Property tycoon Frances Chang (Kao Yuen) and his camp sidekick Peter Ma (Wei Ping Ao) force idealistic architect Hu Cheng Fung (Heung Wan-Pang) to speed up construction on an expensive high rise apartment block. When the construction team uncover a massive nest of snakes beneath the building site, Chang slaughters the serpents, ignoring warnings from his wife Sandy (Lo Pi-Ling) who has a premonition of reptile revenge. That night, while getting busy with some two-bit skank, a sleazy construction worker is swamped by dozens and dozens of scary snakes. Being a grade-A bastard, Chang sweeps this incident under the carpet and keeps the corpses under lock and key. When the dead man’s parents entreat him to bury their son, he has them thrown onto the street.
At the grand unveiling of Cheng Fung’s multimillion dollar design, an array of disaster movie stereotypes explore their swanky surroundings. All of them seem to hate the building - their complaints never cease! A crippled old lady (Ou-Yang Sha-Fei) and her husband (Lee Ying) find it too ostentatious; a fat woman in a polka dot dress can’t fit through the door; a rich geezer is too preoccupied keeping his far younger wife away from a greasy lothario; and a little girl shows more enthusiasm for kicking Peter in the shins. All of which makes a mockery of Mr. Chang’s declaration: “We owe all our success to Hu Cheng Fung and his modern design.” Yet strangely, all these complainers move into the block with nary an explanation. Evidently, tacky, substandard housing is still better than nothing.
While guests jive away to some horrendous mid-Eighties disco, a rampaging boa constrictor leads an army of angry snakes that slither up drains, sneak through air vents and erupt out of the floor. All hell breaks loose! Snakes smash their way into the rich geezer’s car. Slither over a soapy naked girl in the bathtub. Drop from the ceiling onto a table of shrieking mah-jongg players. Strangle the old couple in their beds. Frances slices flying snakes in half with a samurai sword - for real! We see pieces wriggling feebly on the floor. And, in a riff from The Shining (1980), an elevator spews a river of snakes onto the horrified party guests.
Sensitive viewers beware! Calamity of Snakes contains graphic imagery of real snakes being killed. Indeed, so often does the camera dwell on lingering scenes of snakes being gutted and disembowelled with their intestines spilling everywhere, it’s a wonder the reptiles did not visit vengeance on co-writer/director William Cheung-Kai. Following a varied career as a cinematographer, screenwriter and assistant director - including 2nd unit work on Cleopatra Jones and the Casino of Gold (1975) - Cheung-Kai made mediocre martial arts movies with leading man Heung Wan-Pang, with Calamity of Snakes his sole claim to cult infamy.
Hong Kong horror hacks have a love affair with scary serpents, from the wacky romp Snake Girl Drops In (1974) (which also features Wei Ping Ao, a regular comic foil familiar from Fist of Fury (1972) and Way of the Dragon (1972)) to the relentlessly grim Killer Snakes (1974) and rare snake-as-hero thriller Fangs of the Cobra (1978), but this serpentine variant on the Irwin Allen formula plays like the movie Snakes on a Plane (2006) might have been had original director Ronny Yu stayed on board. For all its many, many faults - which include the aforementioned snake snuff footage, comedy involving the fat gal guzzling pastries, and a risible romantic subplot between Francis’ whiny daughter and self-righteous Cheng Fung (“As a woman you’re almost perfect, except you’re rich - which makes you snobby!”) - this remains a memorably gross, exciting horror picture.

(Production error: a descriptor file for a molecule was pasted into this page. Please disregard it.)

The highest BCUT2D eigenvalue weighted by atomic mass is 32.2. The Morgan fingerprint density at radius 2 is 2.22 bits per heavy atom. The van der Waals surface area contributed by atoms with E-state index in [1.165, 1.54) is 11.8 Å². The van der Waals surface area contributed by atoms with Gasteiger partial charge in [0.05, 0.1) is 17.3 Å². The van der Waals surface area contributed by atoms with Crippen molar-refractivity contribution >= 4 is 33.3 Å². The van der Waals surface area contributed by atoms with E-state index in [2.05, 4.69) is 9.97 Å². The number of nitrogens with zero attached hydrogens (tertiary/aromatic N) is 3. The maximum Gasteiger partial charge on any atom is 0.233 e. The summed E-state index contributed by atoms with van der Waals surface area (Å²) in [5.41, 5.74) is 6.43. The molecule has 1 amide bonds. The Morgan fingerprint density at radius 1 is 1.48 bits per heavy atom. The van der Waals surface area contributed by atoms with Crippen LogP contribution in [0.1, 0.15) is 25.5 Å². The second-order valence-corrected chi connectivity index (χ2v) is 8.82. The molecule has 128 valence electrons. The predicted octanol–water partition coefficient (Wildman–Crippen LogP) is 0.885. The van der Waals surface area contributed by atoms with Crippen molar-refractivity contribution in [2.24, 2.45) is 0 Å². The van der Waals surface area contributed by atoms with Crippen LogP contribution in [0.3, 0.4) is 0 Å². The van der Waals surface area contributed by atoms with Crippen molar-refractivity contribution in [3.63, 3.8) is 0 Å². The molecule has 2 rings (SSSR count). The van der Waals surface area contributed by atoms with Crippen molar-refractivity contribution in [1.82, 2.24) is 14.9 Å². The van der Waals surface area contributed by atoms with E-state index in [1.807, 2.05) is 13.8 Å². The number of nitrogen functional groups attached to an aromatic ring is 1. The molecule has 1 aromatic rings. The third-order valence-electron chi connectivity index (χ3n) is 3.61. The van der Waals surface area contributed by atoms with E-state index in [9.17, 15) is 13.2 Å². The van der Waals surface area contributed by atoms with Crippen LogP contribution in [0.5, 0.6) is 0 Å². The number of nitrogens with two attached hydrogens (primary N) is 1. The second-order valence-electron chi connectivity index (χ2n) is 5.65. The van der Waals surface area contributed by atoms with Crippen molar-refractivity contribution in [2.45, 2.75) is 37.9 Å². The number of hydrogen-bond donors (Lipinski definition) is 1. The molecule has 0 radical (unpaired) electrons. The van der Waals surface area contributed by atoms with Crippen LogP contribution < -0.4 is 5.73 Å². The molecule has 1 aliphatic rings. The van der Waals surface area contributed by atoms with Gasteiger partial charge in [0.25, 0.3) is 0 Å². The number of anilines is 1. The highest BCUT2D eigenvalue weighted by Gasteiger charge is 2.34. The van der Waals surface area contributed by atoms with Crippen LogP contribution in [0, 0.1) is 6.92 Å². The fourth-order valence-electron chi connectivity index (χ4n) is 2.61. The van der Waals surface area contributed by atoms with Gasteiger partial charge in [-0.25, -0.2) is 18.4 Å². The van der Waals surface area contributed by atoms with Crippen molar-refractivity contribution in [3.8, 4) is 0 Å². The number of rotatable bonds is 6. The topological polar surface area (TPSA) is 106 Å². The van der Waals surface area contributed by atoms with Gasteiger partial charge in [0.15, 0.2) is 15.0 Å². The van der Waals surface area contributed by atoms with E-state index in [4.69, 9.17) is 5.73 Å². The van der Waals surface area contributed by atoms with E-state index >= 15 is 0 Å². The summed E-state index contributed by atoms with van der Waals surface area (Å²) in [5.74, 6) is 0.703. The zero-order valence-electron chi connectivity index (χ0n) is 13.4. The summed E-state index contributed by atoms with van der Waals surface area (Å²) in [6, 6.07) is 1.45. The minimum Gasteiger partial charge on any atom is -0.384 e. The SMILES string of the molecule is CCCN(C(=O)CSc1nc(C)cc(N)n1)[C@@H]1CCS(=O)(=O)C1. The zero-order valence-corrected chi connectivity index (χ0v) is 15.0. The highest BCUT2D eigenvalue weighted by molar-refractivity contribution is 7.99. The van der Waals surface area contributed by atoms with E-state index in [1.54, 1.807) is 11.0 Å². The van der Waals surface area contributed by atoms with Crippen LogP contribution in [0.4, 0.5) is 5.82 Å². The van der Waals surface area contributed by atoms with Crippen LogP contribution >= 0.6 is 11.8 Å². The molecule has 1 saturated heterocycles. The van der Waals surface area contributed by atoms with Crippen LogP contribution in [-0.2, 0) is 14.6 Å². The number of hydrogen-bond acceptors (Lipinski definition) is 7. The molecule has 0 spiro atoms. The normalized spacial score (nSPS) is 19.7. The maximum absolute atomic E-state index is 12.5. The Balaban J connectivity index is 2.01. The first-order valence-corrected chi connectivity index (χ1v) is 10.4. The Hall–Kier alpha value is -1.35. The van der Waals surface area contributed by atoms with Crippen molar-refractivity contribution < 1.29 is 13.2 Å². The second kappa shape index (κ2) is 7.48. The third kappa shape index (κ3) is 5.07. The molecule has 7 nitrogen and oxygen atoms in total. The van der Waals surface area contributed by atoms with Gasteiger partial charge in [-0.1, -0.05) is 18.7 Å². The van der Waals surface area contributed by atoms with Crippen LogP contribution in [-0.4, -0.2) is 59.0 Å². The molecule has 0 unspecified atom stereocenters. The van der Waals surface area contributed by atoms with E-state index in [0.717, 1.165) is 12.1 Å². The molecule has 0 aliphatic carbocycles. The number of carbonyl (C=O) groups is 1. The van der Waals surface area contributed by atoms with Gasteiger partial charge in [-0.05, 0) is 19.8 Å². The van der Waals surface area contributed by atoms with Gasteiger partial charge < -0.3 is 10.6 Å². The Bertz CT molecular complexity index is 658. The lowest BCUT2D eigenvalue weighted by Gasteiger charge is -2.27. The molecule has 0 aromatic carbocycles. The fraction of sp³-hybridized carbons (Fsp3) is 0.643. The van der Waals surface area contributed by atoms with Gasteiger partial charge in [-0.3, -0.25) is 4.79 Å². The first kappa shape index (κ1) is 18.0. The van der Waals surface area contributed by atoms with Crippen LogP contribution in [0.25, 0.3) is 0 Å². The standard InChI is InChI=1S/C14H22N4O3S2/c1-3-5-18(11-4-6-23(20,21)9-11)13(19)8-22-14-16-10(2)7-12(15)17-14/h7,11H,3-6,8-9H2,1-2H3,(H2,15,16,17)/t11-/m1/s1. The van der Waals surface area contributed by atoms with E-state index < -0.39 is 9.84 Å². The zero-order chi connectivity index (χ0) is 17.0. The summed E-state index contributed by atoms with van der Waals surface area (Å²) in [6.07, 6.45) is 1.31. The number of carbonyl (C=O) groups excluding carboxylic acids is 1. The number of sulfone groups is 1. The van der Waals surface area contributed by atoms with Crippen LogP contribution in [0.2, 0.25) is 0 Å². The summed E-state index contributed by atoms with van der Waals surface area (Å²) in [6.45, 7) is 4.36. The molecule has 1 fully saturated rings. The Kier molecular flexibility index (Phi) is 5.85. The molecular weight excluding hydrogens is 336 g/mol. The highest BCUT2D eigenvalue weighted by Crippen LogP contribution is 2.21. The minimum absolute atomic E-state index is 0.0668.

The sight of hundreds of real snakes slithering over the screaming cast easily trumps the CG-antics in Snakes on a Plane or Anaconda (1997), while Cheung-Kai throws in scenes of mondo footage that prove fascinating in a gruesome sort of way: a cool five minute long mongoose versus cobra battle wherein two critters pull the snake apart; a live demonstration of how to extract a snake’s gall bladder which the Chinese believe is good for your health if eaten (or as the vendor puts it: “After this you’ll have more sex than you’ve ever had in your life! You’ll run, you’ll jump, you’ll enjoy this snake blood!”); and best of all the antics of one Mr. Li.
Introduced while performing his jaw-dropping stage show where he emerges from a box full of snakes and then pulls one out of his mouth, the middle third of the movie finds Mr. Li engaged in an amazing kung fu snake fight at an abandoned warehouse. He swats flying snakes aside, bites one in two, then tackles the monstrously huge (rubber) boa constrictor that nearly savages him to death till he hoists it aloft by rope. But there’s life in that no-good snake yet! A fire brigade in silver jumpsuits take their flamethrowers to it during a well-staged monster battling finale, wherein the giant snake chucks a whole drum kit and water fountain at them.
Woven into the action is a moral message about flagrant materialism and flouting traditional values, underlined when Frances Chang tells his devoutly Buddhist wife he’s only ever at peace “when my wallet is full” or when nasty housekeeper Mrs. Wu berates two servant girls for showing concern for a suicide victim (“So what? He’s not one of your family!”). Of course this is hard to swallow given the snakes slay a slew of wholly innocent parties before greedy, snake-slaughtering Mr. Chang gets his.